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(Left to Right) Dave Brown, CEO, Indie Night Festival, San Francisco Mayor London Breed, and actor Morris Chestnut. Photo by Y’Anad Burrell
(Left to Right) Dave Brown, CEO, Indie Night Festival, San Francisco Mayor London Breed, and actor Morris Chestnut. Photo by Y’Anad Burrell

By Y’Anad Burrell

On June 1, the acclaimed Los Angeles-based Indie Night Film Festival arrived at the Kabuki Theater in San Francisco.

San Francisco native Dave Brown, Founder and CEO of the Indie Night Film Festival, has a vision for the film industry that is squarely focused on promoting the many talented producers, actors, and designers contributing to this billion-dollar industry.  The festival has been running for 12 years and it’s only up from here, he says.

A weekly celebration of cinematic artistry designed to elevate emerging talent while providing a platform for networking and collaboration, entrepreneur Dave Brown created Indie Night to bridge gaps within the filmmaking community by fostering connections between like-minded individuals worldwide. The Indie Film Festival currently has over 450 film submissions worldwide, and its cinematic vault only continues to grow.

The festival showcased over 10 short films and trailers, and featured Faces of the “City: Fighting for the Soul of America,” produced by veteran actor Tisha Campbell.  This film is about the vibrancy and legacy of San Francisco. The festival also previewed “When It Reigns,” a trailer by Oakland’s burgeoning filmmaker Jamaica René.

Indie films have not just challenged traditional cinematic norms; they’ve shattered them. These films offer unique storytelling perspectives and push creative boundaries in truly inspiring ways. With their smaller budgets and independent spirit, they often tackle unconventional subjects and portray diverse characters, providing a refreshing alternative to mainstream cinema. As a result, indie films have resonated with audiences seeking an escape from formulaic blockbusters and are increasingly celebrated for their authenticity and originality.

Organizers say the mission of Indie Night is to elevate the craft of independent artists and creators. It also provides a venue for them to showcase their work, network, and exchange information with new and established creatives. It creates a community that values and supports independent art.

For more about the Indie Night Film Festival, visit www.indienightfilmfestival.com.

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Bay Area

Sen. Wiener, Mayor Breed Announce Bill to Shut Down Fencing of Stolen Goods

On June 3, San Francisco Mayor London N. Breed joined State Sen. Scott Wiener (D-San Francisco) to announce a bill aiming to combat fencing, the sale of stolen goods. Authored by Wiener and sponsored by Breed, Senate Bill (SB) 925 would allow San Francisco to create permitting requirements to regulate the sale of items commonly obtained through retail theft and impose criminal penalties for those who engage in this practice.

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By Oakland Post Staff

On June 3, San Francisco Mayor London N. Breed joined State Sen. Scott Wiener (D-San Francisco) to announce a bill aiming to combat fencing, the sale of stolen goods.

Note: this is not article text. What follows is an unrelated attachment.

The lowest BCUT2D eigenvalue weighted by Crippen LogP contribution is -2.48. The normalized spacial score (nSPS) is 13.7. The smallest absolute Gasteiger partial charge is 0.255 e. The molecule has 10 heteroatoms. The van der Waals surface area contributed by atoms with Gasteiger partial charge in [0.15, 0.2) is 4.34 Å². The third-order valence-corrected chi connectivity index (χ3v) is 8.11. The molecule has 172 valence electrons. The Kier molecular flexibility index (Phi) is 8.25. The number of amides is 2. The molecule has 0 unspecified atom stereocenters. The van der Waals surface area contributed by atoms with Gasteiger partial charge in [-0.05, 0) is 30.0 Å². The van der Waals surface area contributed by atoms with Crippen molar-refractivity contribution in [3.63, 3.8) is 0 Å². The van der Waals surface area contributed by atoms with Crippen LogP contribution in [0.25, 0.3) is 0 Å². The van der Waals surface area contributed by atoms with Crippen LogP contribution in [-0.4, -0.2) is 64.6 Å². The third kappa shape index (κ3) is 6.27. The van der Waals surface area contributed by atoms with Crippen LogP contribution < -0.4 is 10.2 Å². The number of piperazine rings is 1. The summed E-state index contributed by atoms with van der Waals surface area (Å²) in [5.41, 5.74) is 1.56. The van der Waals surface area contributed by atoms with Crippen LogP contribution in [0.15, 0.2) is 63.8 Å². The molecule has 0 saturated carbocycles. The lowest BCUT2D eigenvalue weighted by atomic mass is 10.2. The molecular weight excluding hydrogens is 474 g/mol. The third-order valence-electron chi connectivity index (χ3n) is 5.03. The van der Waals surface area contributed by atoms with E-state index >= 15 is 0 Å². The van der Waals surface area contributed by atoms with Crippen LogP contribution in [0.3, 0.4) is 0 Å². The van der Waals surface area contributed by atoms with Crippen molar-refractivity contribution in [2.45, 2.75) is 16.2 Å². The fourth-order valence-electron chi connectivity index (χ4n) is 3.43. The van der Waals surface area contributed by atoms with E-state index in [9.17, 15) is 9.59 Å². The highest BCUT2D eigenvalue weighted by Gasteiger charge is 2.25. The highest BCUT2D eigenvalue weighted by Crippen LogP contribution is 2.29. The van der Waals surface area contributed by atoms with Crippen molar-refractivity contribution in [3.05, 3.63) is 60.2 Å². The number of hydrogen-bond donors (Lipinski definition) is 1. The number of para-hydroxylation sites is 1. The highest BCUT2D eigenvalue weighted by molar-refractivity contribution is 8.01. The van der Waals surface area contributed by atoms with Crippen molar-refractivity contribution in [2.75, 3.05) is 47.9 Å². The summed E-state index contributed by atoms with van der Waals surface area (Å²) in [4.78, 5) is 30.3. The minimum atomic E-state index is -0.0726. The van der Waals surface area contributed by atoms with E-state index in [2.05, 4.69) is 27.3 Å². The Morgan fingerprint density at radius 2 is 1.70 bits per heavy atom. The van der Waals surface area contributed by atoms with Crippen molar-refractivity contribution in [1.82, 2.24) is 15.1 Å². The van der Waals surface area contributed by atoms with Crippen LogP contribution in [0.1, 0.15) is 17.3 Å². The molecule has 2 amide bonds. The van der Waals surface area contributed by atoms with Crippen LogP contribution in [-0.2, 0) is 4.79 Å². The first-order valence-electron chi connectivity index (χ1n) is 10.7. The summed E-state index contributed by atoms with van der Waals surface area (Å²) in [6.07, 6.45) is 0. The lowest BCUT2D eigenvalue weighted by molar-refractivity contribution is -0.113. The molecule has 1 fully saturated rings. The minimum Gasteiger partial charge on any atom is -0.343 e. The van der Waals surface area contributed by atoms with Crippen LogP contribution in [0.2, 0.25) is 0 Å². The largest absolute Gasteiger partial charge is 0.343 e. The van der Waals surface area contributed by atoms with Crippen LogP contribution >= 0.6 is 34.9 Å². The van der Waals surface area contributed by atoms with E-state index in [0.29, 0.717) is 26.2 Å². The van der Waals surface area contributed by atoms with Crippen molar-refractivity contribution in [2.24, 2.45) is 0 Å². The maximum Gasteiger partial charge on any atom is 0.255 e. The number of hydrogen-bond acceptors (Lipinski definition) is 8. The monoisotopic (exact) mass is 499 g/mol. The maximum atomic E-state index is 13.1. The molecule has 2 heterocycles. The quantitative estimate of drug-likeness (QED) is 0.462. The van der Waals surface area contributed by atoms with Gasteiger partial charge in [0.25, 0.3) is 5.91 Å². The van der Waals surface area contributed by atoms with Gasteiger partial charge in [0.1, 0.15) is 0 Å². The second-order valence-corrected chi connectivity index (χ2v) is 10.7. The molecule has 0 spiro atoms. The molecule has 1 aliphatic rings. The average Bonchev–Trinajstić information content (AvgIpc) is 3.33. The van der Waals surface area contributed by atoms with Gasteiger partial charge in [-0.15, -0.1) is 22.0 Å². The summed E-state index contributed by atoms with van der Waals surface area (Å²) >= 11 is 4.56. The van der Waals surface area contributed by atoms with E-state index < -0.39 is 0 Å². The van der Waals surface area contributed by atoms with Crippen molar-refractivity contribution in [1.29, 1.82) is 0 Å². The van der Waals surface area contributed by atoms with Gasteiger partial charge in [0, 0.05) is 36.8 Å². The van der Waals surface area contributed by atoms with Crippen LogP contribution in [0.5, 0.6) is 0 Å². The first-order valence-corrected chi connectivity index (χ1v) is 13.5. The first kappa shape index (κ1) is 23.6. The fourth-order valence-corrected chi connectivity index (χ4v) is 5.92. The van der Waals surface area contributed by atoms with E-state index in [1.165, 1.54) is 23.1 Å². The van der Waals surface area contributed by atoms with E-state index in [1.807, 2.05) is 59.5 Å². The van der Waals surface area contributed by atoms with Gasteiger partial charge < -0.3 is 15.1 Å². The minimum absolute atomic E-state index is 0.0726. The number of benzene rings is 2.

Authored by Wiener and sponsored by Breed, Senate Bill (SB) 925 would allow San Francisco to create permitting requirements to regulate the sale of items commonly obtained through retail theft and impose criminal penalties for those who engage in this practice.

“The sale of stolen items in San Francisco has created unsafe street conditions and health and safety hazards that have negatively impacted residents, businesses, City workers, and legitimate street vendors,” states a statement released by the mayor’s office.

San Francisco Police Department (SFPD) Chief Bill Scott praised the effort.

“I want to thank Mayor Breed and Senator Wiener for identifying new ways to combat the illegal fencing of stolen goods. This will help our hard-working officers continue to make progress in cracking down on retail theft,” said Scott.

Under the legislation, San Francisco can require vendors to obtain a permit to be able to sell items deemed as frequently stolen by asking for documentation that the merchandise was obtained legitimately, such as showing proof of purchase.

The legislation also establishes that those in violation would receive an infraction for the first two offenses and an infraction or a misdemeanor and up to six months in county jail for the third offense.

Under this bill, people can still:

  • Sell goods with a permit
  • Sell prepared food with a permit
  • Sell goods on the list of frequently stolen items with a permit and proof of purchase.

“In San Francisco we are working hard to make our streets safer and more welcoming for all. SB 925 would greatly help us get a handle on the sale of stolen goods, all while taking a narrow approach that specifically targets bad actors,” said Breed.

Wiener says the cultural richness of San Francisco and the livelihoods of legitimate street vendors are threatened when bad actors are allowed to openly sell stolen goods on the city’s streets.

“With this bill we’re taking a balanced approach that respects the critical role street vending plays in our community while holding fencing operations accountable for the disruption they cause. It’s critical that everyone feel safe on our streets, including street vendors and neighborhood residents,” said Wiener.